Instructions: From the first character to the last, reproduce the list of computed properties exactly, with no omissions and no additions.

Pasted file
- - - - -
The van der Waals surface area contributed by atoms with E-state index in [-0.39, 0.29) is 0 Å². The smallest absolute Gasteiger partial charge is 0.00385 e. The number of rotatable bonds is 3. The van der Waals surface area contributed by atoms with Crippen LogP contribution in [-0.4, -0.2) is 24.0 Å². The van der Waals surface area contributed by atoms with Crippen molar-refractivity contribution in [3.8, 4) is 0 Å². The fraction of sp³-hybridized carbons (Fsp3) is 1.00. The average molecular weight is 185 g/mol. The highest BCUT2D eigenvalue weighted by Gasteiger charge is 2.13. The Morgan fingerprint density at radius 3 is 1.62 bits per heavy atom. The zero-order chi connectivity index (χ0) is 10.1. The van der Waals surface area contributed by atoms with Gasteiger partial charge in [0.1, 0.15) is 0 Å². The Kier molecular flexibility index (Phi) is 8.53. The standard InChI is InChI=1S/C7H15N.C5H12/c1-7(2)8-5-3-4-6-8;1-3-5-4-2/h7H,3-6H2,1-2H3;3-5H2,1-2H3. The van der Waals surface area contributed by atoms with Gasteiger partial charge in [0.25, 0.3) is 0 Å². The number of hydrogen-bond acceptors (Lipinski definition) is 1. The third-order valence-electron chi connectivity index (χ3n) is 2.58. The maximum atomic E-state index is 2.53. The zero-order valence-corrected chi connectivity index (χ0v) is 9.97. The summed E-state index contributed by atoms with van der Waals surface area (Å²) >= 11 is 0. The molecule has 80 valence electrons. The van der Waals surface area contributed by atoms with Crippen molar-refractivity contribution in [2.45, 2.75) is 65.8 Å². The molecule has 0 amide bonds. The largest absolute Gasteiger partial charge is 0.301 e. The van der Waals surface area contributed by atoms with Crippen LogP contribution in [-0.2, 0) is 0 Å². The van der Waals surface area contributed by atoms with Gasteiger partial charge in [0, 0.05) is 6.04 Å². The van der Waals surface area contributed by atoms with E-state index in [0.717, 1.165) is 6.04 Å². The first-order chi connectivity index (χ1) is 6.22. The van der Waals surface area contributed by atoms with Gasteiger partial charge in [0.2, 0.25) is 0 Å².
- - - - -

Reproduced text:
The van der Waals surface area contributed by atoms with E-state index in [-0.39, 0.29) is 0 Å². The smallest absolute Gasteiger partial charge is 0.00385 e. The number of rotatable bonds is 3. The van der Waals surface area contributed by atoms with Crippen LogP contribution in [-0.4, -0.2) is 24.0 Å². The van der Waals surface area contributed by atoms with Crippen molar-refractivity contribution in [3.8, 4) is 0 Å². The fraction of sp³-hybridized carbons (Fsp3) is 1.00. The average molecular weight is 185 g/mol. The highest BCUT2D eigenvalue weighted by Gasteiger charge is 2.13. The Morgan fingerprint density at radius 3 is 1.62 bits per heavy atom. The zero-order chi connectivity index (χ0) is 10.1. The van der Waals surface area contributed by atoms with Gasteiger partial charge in [0.1, 0.15) is 0 Å². The Kier molecular flexibility index (Phi) is 8.53. The standard InChI is InChI=1S/C7H15N.C5H12/c1-7(2)8-5-3-4-6-8;1-3-5-4-2/h7H,3-6H2,1-2H3;3-5H2,1-2H3. The van der Waals surface area contributed by atoms with Gasteiger partial charge in [0.25, 0.3) is 0 Å². The number of hydrogen-bond acceptors (Lipinski definition) is 1. The third-order valence-electron chi connectivity index (χ3n) is 2.58. The maximum atomic E-state index is 2.53. The zero-order valence-corrected chi connectivity index (χ0v) is 9.97. The summed E-state index contributed by atoms with van der Waals surface area (Å²) >= 11 is 0. The molecule has 80 valence electrons. The van der Waals surface area contributed by atoms with Crippen molar-refractivity contribution in [2.45, 2.75) is 65.8 Å². The molecule has 0 amide bonds. The largest absolute Gasteiger partial charge is 0.301 e. The van der Waals surface area contributed by atoms with Crippen LogP contribution in [-0.2, 0) is 0 Å². The van der Waals surface area contributed by atoms with Gasteiger partial charge in [0, 0.05) is 6.04 Å². The van der Waals surface area contributed by atoms with E-state index in [0.717, 1.165) is 6.04 Å². The first-order chi connectivity index (χ1) is 6.22. The van der Waals surface area contributed by atoms with Gasteiger partial charge in [0.2, 0.25) is 0 Å².